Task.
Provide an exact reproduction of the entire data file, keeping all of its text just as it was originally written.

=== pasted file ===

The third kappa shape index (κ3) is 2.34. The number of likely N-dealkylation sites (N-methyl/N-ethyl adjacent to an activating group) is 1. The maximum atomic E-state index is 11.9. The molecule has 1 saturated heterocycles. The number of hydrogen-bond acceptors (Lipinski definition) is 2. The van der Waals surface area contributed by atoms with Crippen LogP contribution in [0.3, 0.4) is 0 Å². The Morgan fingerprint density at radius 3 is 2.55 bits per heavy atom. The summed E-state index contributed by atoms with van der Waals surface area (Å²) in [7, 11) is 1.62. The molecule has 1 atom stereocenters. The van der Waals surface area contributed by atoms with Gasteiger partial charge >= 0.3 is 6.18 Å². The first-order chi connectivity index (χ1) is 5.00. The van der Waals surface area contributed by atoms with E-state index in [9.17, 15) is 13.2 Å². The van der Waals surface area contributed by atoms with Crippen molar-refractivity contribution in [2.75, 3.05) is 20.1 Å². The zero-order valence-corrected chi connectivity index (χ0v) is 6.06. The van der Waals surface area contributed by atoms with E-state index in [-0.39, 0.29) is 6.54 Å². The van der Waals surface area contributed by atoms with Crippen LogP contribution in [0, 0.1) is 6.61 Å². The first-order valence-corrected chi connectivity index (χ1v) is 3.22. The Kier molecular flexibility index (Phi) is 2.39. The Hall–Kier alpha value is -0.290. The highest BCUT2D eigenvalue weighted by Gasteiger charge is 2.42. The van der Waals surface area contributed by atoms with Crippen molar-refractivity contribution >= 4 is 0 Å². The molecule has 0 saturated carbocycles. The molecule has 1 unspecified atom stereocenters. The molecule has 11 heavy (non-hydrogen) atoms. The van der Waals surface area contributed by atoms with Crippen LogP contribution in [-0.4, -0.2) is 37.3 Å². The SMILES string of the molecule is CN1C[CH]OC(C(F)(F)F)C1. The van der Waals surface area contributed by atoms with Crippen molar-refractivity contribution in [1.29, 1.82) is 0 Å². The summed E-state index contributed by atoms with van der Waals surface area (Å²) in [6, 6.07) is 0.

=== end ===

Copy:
The third kappa shape index (κ3) is 2.34. The number of likely N-dealkylation sites (N-methyl/N-ethyl adjacent to an activating group) is 1. The maximum atomic E-state index is 11.9. The molecule has 1 saturated heterocycles. The number of hydrogen-bond acceptors (Lipinski definition) is 2. The van der Waals surface area contributed by atoms with Crippen LogP contribution in [0.3, 0.4) is 0 Å². The Morgan fingerprint density at radius 3 is 2.55 bits per heavy atom. The summed E-state index contributed by atoms with van der Waals surface area (Å²) in [7, 11) is 1.62. The molecule has 1 atom stereocenters. The van der Waals surface area contributed by atoms with Gasteiger partial charge >= 0.3 is 6.18 Å². The first-order chi connectivity index (χ1) is 5.00. The van der Waals surface area contributed by atoms with E-state index in [9.17, 15) is 13.2 Å². The van der Waals surface area contributed by atoms with Crippen molar-refractivity contribution in [2.75, 3.05) is 20.1 Å². The zero-order valence-corrected chi connectivity index (χ0v) is 6.06. The van der Waals surface area contributed by atoms with E-state index in [-0.39, 0.29) is 6.54 Å². The van der Waals surface area contributed by atoms with Crippen LogP contribution in [0, 0.1) is 6.61 Å². The first-order valence-corrected chi connectivity index (χ1v) is 3.22. The Kier molecular flexibility index (Phi) is 2.39. The Hall–Kier alpha value is -0.290. The highest BCUT2D eigenvalue weighted by Gasteiger charge is 2.42. The van der Waals surface area contributed by atoms with Crippen molar-refractivity contribution >= 4 is 0 Å². The molecule has 0 saturated carbocycles. The molecule has 1 unspecified atom stereocenters. The molecule has 11 heavy (non-hydrogen) atoms. The van der Waals surface area contributed by atoms with Crippen LogP contribution in [-0.4, -0.2) is 37.3 Å². The SMILES string of the molecule is CN1C[CH]OC(C(F)(F)F)C1. The van der Waals surface area contributed by atoms with Crippen molar-refractivity contribution in [1.29, 1.82) is 0 Å². The summed E-state index contributed by atoms with van der Waals surface area (Å²) in [6, 6.07) is 0.